Dressing appropriately when filming corporate interviews is important, both for the on-camera talent and the crew behind the scenes. Here's a guide on how to dress for various roles in this setting:
For On-Camera Talent (Interviewee and Interviewer)
Professional Attire: Stick to business or business-casual attire. Suits, blazers, dress shirts, and tailored dresses are good choices. The key is to look polished and professional.
Solid Colors: Opt for solid colors rather than busy patterns, which can be distracting and may cause moiré patterns on camera. Avoid bright white or very dark black clothing, as these can be difficult to balance in terms of lighting.
Subtle Jewelry: Keep jewelry minimal and unobtrusive. Large, shiny, or noisy jewelry can be distracting and interfere with audio quality.
Comfortable Yet Stylish Shoes: While shoes might not always be in the frame, it's important to wear comfortable yet professional shoes, especially if standing for long periods.
Makeup and Hair: Keep makeup natural and hair well-groomed. Avoid glossy makeup as it can reflect light. For men, a clean shave or neatly trimmed facial hair is recommended.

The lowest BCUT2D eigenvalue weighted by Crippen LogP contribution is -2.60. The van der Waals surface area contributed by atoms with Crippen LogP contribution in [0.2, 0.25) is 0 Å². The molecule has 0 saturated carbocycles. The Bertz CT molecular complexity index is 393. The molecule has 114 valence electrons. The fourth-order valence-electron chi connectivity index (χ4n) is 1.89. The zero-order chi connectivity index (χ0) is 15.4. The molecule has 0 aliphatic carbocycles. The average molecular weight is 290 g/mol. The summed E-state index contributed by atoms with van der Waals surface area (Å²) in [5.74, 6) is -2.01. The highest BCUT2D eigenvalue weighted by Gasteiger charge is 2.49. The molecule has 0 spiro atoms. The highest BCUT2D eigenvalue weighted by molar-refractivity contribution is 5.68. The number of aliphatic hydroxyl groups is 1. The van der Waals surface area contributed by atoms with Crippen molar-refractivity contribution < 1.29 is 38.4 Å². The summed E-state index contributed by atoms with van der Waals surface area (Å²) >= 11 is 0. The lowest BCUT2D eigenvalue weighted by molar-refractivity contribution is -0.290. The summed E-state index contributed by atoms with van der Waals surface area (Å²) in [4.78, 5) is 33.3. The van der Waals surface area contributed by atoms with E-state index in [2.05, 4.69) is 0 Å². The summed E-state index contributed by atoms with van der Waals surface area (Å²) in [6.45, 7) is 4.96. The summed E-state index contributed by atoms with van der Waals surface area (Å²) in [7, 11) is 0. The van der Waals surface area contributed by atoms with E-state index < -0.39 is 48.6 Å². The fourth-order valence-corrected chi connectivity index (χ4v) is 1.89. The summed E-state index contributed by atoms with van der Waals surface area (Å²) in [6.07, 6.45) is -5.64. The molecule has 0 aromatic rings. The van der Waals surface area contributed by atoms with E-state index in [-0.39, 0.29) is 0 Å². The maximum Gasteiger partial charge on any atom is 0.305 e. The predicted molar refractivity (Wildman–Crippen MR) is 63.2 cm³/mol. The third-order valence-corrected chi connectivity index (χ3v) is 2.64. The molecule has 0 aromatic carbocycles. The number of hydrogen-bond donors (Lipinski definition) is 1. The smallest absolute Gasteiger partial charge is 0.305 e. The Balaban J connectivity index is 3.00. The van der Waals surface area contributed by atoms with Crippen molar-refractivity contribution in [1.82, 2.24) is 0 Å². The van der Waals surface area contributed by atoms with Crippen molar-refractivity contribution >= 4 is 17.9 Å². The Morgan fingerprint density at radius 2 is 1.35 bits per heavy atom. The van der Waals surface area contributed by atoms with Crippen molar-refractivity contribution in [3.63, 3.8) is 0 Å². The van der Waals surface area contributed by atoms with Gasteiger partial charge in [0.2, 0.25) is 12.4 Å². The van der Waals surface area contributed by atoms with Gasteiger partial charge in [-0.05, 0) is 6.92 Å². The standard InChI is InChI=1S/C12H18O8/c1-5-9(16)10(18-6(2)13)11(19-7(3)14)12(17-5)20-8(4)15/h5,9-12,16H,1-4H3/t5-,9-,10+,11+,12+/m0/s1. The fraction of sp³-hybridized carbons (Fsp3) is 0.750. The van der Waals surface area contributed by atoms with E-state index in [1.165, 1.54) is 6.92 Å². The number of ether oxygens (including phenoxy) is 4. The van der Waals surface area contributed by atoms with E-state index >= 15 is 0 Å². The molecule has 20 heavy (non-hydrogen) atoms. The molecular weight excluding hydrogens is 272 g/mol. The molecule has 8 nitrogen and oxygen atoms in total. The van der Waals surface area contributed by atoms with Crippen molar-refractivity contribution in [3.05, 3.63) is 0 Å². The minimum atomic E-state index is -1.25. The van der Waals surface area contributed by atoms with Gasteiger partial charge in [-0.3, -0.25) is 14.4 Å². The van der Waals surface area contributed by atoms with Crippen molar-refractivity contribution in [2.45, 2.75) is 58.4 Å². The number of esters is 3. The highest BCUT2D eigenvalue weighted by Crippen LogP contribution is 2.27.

Avoid Logos: Unless it's a company logo for branding purposes, avoid wearing clothing with visible logos or brand names.
Glasses: If you wear glasses, check for glare from lighting on the lenses. Non-reflective lenses are ideal for on-camera work.
For Crew Members
Comfortable and Functional: Crew members should wear comfortable clothing that allows for easy movement, as they might need to handle equipment, adjust settings, and move around the set.
Dark, Neutral Colors: Darker tones are less distracting and help crew members blend into the background. It also prevents them from inadvertently reflecting light onto the set or subjects.
Practical Footwear: Comfortable, closed-toe shoes are a must for safety and comfort, especially when standing for long durations or moving equipment.
Minimal Accessories: Avoid wearing noisy or reflective accessories that could interfere with the production.
Layering: Studios can be cold, so layers are helpful. However, avoid noisy fabrics like nylon that can rustle and be picked up by microphones.
Check for Noise: Before filming, do a sound check to ensure that clothing isn’t interfering with audio quality. This includes checking for rustling fabrics, jangling jewelry, or other noise-making accessories.
Fit and Comfort: Ensure that clothing fits well and is comfortable for the duration of the shoot. Discomfort can show on camera, affecting the quality of the interview.
Dressing appropriately for a corporate interview filming respects the professional setting and ensures that the focus remains on the content of the interview rather than the attire of those involved.